What you need to know about prescription opioids

You were playing some pick-up hockey with friends and slipped and broke your leg. Or you were running across the street, tripped over the curb and fractured your elbow. Or maybe you experience overwhelming pain from a chronic medical condition and your healthcare provider feels opioids may help manage your pain.

It doesn't matter how it happened — your doctor or surgeon may prescribe opioids, such as codeine, morphine or oxycodone, for the pain you are in.

When used as prescribed by a medical professional and as part of a pain management program, opioids can be an effective option for treating pain.

If you are prescribed an opioid, always discuss with your healthcare professional the risk of addiction, potential side effects and additional pain management options. Be sure to also discuss any family history of addiction, other medications you may be taking, and any other medical conditions.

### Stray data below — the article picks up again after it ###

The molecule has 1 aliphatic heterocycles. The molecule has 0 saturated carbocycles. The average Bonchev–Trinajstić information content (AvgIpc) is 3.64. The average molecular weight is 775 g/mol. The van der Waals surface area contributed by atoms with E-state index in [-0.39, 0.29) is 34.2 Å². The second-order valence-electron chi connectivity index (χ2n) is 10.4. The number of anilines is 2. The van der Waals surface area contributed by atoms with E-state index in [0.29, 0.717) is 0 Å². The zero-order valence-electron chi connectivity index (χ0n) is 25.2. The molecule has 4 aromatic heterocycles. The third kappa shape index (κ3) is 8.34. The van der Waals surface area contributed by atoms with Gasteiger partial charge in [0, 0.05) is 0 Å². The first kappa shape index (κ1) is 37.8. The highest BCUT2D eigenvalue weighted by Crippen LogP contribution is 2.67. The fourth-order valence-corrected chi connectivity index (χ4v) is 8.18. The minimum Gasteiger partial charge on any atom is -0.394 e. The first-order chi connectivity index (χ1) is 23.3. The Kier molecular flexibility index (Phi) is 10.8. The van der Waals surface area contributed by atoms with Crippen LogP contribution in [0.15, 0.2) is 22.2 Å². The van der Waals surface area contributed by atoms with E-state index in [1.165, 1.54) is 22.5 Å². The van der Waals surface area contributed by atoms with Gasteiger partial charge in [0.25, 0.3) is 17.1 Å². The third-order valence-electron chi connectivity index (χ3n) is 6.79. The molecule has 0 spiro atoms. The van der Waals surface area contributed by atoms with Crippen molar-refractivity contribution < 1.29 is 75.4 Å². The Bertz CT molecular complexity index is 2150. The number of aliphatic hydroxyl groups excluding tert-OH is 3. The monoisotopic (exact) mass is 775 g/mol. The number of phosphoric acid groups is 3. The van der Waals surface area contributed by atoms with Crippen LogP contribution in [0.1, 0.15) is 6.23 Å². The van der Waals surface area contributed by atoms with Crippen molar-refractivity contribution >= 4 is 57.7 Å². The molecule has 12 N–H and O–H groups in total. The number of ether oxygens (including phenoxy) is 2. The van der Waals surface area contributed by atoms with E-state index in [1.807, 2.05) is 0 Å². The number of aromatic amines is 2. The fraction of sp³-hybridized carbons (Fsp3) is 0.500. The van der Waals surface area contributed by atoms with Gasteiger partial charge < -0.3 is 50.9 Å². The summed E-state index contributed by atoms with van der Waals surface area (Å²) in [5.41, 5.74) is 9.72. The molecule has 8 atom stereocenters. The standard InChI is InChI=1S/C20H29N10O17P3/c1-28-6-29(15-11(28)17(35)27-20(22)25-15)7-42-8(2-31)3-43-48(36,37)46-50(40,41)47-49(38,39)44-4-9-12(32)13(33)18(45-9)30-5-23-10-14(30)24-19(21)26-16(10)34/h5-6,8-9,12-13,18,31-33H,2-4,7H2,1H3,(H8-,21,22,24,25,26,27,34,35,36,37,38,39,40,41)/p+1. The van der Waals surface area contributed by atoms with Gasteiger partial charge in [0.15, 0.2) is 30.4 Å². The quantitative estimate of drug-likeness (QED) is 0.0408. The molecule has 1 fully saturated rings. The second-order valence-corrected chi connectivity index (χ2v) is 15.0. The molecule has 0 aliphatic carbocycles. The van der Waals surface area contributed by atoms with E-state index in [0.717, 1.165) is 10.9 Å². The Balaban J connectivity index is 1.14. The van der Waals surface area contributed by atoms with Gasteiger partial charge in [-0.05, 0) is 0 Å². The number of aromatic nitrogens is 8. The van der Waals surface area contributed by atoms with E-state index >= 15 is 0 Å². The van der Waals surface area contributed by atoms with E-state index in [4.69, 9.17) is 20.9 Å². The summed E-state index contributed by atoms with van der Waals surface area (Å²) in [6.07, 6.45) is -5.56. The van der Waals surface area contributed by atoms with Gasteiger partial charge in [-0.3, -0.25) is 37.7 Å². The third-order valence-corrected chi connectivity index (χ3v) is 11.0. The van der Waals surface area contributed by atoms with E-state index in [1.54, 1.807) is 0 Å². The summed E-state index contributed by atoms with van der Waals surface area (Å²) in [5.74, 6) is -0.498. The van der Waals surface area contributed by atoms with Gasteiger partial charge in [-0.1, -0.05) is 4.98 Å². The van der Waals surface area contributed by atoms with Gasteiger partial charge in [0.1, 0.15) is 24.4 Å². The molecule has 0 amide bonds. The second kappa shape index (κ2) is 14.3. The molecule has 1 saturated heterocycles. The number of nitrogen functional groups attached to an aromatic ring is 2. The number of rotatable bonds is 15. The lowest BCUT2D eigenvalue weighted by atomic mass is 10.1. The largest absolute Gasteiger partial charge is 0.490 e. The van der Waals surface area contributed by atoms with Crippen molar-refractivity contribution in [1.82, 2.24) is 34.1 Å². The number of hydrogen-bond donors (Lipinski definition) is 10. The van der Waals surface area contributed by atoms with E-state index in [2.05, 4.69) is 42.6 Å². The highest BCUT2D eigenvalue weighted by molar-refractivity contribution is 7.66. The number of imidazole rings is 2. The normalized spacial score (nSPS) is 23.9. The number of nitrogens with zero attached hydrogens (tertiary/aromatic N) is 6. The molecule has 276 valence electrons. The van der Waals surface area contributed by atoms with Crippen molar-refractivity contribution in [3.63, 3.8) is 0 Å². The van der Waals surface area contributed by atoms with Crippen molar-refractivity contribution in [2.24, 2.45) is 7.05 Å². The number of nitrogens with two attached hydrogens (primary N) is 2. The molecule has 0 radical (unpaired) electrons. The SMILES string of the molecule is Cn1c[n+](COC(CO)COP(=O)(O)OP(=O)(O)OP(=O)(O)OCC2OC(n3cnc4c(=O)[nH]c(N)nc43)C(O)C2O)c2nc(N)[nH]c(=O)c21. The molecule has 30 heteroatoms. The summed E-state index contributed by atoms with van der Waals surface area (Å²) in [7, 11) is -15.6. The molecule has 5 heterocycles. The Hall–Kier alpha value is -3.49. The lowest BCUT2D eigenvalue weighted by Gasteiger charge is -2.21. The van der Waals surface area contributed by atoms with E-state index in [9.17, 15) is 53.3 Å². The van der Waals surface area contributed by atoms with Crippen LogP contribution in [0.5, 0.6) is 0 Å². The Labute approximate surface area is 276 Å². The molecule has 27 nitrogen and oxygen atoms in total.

There are also some things to avoid so you can stay safe:

• Never give your prescription opioids to anyone else, even if you think they are experiencing the same level of pain.

• If your opioid isn't effective in managing your pain, see your doctor. Do not take more medication than what has been prescribed to you.

• Do not mix your medication with other drugs (prescribed, over-the-counter or recreational) without consulting your healthcare provider, and never take your medication with alcohol, cannabis or street drugs.

• Never keep unused or expired medication. Pharmacies will dispose of unused and expired medication for you, even if they are not your usual pharmacy. Ask your local pharmacy or check the Ontario Medication Return Program website to find a pharmacy that will accept your medication. Find more information at www.ontario.ca/opioids.